Georgetown has found its way into a number of hugger posts because it is the backdrop of many urban rides through South Seattle. I cobbled together some shots of bikes I’ve seen in Georgetown. They speak as much about the area, as the old brick facades and dilapidated buildings that housed the original Ranier Brewing. There is no carbon fiber here. These rust clad steads are well used, functional pub crawlers, with the occasional Frankenstein tall bike. No where else in the city are you likely to run across such a motley crew of beloved bikes.
You know, I totally missed this one at Interbike, and I don’t think I’ve seen much ink about this either. But I saw this Kona Kapu prominently featured in a Japanese bike mag. Japan seems to have a big retro steel road trend. What I find significant about this bike is that it is a full-on retro steel bike, chromed lugs and chainstay, from a mainstream bicycle manufacturer. I can’t help but wonder if this will be part of a wider trend that will also be visible in the US market.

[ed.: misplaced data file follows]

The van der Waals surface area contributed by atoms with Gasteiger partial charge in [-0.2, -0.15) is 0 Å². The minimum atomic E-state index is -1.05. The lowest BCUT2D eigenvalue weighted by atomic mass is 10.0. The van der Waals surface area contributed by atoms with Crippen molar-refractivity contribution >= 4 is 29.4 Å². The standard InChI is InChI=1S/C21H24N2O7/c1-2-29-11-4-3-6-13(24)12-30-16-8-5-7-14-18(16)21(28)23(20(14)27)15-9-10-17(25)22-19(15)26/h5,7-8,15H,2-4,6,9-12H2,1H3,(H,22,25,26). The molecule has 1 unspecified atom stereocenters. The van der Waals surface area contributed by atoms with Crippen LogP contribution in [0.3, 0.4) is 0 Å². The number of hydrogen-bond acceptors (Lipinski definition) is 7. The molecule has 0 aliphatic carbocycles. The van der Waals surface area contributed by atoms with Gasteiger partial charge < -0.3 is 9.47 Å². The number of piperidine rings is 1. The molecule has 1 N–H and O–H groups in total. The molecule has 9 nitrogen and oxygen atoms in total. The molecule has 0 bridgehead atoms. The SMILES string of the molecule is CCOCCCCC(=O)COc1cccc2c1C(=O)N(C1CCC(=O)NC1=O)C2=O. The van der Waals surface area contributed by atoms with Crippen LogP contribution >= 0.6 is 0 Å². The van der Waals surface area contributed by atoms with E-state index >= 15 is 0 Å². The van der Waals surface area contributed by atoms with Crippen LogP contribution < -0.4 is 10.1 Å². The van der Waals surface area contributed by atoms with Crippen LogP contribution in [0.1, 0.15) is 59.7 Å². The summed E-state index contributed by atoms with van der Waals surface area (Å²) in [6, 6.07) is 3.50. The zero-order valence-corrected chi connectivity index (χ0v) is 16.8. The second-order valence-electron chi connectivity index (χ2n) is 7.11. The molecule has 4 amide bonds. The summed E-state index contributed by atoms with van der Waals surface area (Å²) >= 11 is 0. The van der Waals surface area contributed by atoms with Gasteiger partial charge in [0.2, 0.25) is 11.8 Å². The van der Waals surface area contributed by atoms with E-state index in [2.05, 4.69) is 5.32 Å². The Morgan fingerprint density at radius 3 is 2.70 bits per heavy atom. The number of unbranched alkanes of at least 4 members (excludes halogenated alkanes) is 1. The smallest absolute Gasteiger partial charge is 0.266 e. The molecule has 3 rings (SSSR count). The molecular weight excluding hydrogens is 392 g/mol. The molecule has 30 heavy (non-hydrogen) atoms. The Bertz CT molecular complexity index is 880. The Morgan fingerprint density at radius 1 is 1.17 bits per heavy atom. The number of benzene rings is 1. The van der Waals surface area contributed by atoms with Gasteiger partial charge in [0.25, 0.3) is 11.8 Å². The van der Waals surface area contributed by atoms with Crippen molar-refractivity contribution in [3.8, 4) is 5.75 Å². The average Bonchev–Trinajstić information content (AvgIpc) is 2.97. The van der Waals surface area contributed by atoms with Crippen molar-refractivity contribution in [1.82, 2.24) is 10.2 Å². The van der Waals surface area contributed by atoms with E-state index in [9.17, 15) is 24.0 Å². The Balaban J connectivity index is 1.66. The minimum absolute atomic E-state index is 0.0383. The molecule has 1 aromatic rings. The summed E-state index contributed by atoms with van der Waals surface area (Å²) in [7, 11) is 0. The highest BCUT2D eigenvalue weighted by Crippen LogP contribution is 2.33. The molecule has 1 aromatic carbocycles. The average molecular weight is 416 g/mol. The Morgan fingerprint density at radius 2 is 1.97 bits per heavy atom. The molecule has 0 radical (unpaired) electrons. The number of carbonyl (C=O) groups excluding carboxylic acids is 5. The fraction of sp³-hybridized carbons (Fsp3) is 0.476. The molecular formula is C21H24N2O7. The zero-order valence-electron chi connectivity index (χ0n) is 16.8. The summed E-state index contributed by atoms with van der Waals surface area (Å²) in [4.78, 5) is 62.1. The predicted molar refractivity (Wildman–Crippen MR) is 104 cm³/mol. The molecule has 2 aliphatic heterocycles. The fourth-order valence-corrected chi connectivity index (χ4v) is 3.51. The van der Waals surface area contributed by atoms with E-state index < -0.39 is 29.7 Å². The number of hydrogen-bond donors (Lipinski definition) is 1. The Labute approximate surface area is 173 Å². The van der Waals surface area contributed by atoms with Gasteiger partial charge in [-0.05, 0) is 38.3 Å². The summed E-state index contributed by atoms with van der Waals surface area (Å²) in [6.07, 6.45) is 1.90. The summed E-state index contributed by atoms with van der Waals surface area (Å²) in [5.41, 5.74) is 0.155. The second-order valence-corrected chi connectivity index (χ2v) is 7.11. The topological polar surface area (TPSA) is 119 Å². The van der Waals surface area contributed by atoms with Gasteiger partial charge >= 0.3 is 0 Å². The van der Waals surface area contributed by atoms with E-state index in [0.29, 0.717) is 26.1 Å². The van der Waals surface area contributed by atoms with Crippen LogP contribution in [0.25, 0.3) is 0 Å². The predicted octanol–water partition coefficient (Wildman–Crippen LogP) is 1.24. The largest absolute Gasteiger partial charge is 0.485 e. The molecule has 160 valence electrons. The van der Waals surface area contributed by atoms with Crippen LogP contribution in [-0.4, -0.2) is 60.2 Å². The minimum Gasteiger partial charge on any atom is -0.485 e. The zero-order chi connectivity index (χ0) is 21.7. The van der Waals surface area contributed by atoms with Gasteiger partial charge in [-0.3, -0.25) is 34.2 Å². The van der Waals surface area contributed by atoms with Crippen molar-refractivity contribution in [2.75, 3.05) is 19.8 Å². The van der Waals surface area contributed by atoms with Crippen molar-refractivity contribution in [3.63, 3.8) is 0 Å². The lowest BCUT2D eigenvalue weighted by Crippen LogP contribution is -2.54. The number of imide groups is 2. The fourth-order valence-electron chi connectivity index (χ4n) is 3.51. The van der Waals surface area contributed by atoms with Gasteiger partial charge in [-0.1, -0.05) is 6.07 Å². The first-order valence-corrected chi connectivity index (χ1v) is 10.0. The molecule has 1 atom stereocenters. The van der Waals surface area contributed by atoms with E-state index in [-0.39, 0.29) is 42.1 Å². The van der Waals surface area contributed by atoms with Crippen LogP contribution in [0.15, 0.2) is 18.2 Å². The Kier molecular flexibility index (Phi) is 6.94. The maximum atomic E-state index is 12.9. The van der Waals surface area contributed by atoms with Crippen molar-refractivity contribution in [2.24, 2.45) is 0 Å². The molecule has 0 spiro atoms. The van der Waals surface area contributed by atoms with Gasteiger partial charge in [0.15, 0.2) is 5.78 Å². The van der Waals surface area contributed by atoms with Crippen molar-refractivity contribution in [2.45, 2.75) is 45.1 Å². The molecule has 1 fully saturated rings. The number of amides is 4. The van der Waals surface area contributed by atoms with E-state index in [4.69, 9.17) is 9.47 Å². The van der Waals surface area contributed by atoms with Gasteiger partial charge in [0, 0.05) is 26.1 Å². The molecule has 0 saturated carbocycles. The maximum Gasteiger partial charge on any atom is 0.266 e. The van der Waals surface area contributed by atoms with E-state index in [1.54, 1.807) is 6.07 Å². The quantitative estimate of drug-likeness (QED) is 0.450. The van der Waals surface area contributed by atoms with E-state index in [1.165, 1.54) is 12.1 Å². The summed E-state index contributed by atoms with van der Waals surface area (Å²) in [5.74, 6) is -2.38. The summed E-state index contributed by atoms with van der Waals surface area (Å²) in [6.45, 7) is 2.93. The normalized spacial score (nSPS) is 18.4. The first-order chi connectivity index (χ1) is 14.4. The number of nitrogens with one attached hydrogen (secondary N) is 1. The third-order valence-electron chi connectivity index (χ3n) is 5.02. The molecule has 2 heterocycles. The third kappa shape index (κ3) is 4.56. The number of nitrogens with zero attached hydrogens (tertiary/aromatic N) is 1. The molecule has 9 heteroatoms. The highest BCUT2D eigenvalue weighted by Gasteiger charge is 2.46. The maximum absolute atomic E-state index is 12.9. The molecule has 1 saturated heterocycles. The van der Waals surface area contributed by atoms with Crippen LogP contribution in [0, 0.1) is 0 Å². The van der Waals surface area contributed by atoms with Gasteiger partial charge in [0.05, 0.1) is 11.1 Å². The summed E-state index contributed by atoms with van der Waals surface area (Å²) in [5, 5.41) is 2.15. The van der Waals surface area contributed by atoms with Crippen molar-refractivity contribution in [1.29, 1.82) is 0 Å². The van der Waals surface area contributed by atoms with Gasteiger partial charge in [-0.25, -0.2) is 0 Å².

Extra points to Kona for the rack mounts and fender clearance. Minus one for the vertical dropouts (no fixie mods for this frame).
celebrate the union of the art and urban bicycle cultures, the Rolling Canvas Art Collective will highlight and encourage the use of bicycles as a means of artistic expression.
More art coverage
Seeing this Steampunk Recumbent got me thinking about a Steampunk cargo bike!
This trike is called the Brass Lion and also noticed by
Full overview at the Steampunk Workshop.
Note: Steampunk as a genre and subculture includes object that have been modded into a pseudo-Victorian mechanical Steampunk style.